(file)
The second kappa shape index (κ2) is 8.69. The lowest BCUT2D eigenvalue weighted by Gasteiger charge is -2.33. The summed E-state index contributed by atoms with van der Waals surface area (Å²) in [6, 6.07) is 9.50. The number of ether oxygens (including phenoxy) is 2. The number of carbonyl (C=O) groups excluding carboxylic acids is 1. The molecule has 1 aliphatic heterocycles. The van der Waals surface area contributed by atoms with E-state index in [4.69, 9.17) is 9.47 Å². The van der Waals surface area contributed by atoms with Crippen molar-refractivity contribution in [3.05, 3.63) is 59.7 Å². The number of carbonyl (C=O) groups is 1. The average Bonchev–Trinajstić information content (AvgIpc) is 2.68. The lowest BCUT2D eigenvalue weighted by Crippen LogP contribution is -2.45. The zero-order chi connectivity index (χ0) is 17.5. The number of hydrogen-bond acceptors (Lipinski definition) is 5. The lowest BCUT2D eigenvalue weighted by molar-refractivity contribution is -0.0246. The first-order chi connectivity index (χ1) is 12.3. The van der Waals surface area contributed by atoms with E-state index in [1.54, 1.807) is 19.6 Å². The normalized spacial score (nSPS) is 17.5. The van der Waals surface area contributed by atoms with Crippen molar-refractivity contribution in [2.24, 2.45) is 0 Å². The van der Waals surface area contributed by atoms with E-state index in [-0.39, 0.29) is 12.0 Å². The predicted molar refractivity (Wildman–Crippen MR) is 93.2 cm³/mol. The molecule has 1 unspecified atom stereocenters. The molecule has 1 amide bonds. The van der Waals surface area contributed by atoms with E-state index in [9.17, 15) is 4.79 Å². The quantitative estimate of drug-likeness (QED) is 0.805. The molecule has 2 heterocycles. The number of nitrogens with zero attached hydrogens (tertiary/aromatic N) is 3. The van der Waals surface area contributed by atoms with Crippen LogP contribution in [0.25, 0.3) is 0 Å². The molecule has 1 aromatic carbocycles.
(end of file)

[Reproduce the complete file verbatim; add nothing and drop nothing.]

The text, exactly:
The second kappa shape index (κ2) is 8.69. The lowest BCUT2D eigenvalue weighted by Gasteiger charge is -2.33. The summed E-state index contributed by atoms with van der Waals surface area (Å²) in [6, 6.07) is 9.50. The number of ether oxygens (including phenoxy) is 2. The number of carbonyl (C=O) groups excluding carboxylic acids is 1. The molecule has 1 aliphatic heterocycles. The van der Waals surface area contributed by atoms with E-state index in [4.69, 9.17) is 9.47 Å². The van der Waals surface area contributed by atoms with Crippen molar-refractivity contribution in [3.05, 3.63) is 59.7 Å². The number of carbonyl (C=O) groups is 1. The average Bonchev–Trinajstić information content (AvgIpc) is 2.68. The lowest BCUT2D eigenvalue weighted by Crippen LogP contribution is -2.45. The zero-order chi connectivity index (χ0) is 17.5. The number of hydrogen-bond acceptors (Lipinski definition) is 5. The lowest BCUT2D eigenvalue weighted by molar-refractivity contribution is -0.0246. The first-order chi connectivity index (χ1) is 12.3. The van der Waals surface area contributed by atoms with E-state index in [1.54, 1.807) is 19.6 Å². The normalized spacial score (nSPS) is 17.5. The van der Waals surface area contributed by atoms with Crippen molar-refractivity contribution in [2.24, 2.45) is 0 Å². The van der Waals surface area contributed by atoms with E-state index in [-0.39, 0.29) is 12.0 Å². The predicted molar refractivity (Wildman–Crippen MR) is 93.2 cm³/mol. The molecule has 1 unspecified atom stereocenters. The molecule has 1 amide bonds. The van der Waals surface area contributed by atoms with E-state index in [9.17, 15) is 4.79 Å². The quantitative estimate of drug-likeness (QED) is 0.805. The molecule has 2 heterocycles. The number of nitrogens with zero attached hydrogens (tertiary/aromatic N) is 3. The van der Waals surface area contributed by atoms with Crippen LogP contribution in [0.25, 0.3) is 0 Å². The molecule has 1 aromatic carbocycles.